Sunday, November 28, 2021
Nov. 28, 2021

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Vancouver man gets 13 months in injury to baby

By , Columbian Assistant Metro Editor
Published:

A Vancouver man was sentenced Wednesday to 13 months in prison after his 3-month-old son was hospitalized with abusive head trauma in 2018.

Ervin Paul Ferma, 38, pleaded guilty in Clark County Superior Court to third-degree assault of a child, domestic violence-related, and second-degree criminal mistreatment.

Ferma’s attorney, Jon McMullen, told the judge the child has since recovered from the injuries.

According to a probable cause affidavit, the boy was brought to Legacy Salmon Creek Medical Center on Aug. 6, 2018, with seizures, vomiting and general weakness.

The child was transferred to Randall Children’s Hospital in Portland, where doctors found he had brain bleeds and retinal hemorrhages, both indicators of nonaccidental trauma, according to court records.

Hospital staff said the child likely suffered extensive brain damage, and neither Ferma nor his wife could explain how the child injured his head, the affidavit says.

Ferma told investigators that when he played with the baby, he would sometimes toss the boy over his head, and when he landed in his hands, the boy’s neck would swing forward and backward in a swift motion, court records state.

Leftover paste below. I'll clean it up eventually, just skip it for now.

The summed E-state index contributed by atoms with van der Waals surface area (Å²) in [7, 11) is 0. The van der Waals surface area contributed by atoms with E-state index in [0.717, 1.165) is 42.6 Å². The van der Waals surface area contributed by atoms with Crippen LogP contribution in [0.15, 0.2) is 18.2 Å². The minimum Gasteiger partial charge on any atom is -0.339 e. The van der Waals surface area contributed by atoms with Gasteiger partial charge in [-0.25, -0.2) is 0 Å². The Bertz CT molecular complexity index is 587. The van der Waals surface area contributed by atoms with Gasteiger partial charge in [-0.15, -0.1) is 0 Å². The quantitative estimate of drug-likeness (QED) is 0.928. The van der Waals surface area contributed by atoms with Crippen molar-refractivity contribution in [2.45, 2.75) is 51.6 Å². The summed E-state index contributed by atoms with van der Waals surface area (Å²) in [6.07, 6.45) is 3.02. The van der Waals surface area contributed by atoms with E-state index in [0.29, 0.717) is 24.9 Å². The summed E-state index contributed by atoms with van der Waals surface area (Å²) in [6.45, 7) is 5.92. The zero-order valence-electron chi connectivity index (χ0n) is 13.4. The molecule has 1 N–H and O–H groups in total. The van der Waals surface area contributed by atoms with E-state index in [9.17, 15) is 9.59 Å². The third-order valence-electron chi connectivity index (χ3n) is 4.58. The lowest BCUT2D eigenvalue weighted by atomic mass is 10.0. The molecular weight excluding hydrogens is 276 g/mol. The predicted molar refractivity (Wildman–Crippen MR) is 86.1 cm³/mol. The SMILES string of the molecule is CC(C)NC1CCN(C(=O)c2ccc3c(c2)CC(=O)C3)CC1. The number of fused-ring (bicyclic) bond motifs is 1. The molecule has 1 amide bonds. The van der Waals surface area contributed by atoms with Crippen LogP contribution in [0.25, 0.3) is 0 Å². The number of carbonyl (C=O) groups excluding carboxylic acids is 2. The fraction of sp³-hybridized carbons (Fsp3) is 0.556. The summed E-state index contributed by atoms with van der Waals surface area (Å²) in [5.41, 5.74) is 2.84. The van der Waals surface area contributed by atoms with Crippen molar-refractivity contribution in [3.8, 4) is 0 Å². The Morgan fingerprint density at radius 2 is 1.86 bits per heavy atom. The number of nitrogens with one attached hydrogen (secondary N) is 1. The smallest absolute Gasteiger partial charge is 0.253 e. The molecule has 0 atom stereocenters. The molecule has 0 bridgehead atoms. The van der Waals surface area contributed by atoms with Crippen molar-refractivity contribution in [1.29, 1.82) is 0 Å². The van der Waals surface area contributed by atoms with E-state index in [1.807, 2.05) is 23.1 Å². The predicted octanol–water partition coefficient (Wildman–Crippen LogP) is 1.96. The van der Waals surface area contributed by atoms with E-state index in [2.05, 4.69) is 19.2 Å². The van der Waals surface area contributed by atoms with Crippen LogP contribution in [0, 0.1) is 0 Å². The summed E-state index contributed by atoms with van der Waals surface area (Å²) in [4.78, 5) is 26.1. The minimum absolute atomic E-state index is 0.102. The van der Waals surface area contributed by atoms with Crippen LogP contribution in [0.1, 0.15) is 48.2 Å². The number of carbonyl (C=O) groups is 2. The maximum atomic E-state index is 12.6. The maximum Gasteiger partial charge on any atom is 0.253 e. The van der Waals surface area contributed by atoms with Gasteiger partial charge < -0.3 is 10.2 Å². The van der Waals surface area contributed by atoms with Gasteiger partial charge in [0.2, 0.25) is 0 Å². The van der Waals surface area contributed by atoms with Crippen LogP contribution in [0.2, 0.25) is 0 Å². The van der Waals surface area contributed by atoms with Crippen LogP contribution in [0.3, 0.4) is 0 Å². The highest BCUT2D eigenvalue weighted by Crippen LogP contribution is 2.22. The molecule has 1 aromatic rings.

The doctors said that action couldn’t cause the child’s injuries.

When investigators told Ferma the play he described couldn’t have caused the baby’s injuries, he said there was also an incident about two weeks earlier when the boy fell from his stroller and landed face-first on the patio.

Ferma said the baby was unconscious and had a small red mark on his forehead. He said he sat the baby back down and that his wife was inside at the time. She asked what the noise was, he said, but he did not tell her the boy fell or that he was hurt, according to the affidavit.

Ferma said the boy was still and quiet for about 1½ to two hours before he drank some formula and then vomited. He said he didn’t seek medical care or render any first aid after the fall, court records state.

On Wednesday, McMullen told the judge “there was some neglect, nothing willful.”

“I’m sorry for failing my son and my wife. I’ll be sorry every day. I hope to see them in the future when I get out,” Ferma said through tears.

However, Judge Gregory Gonzales said it’s obvious something more happened. He ordered a one-year no-contact order between Ferma and the child, from the time Ferma is released, and said he is not to see the child while in custody.

“You have a lot of ground to make up,” the judge said.

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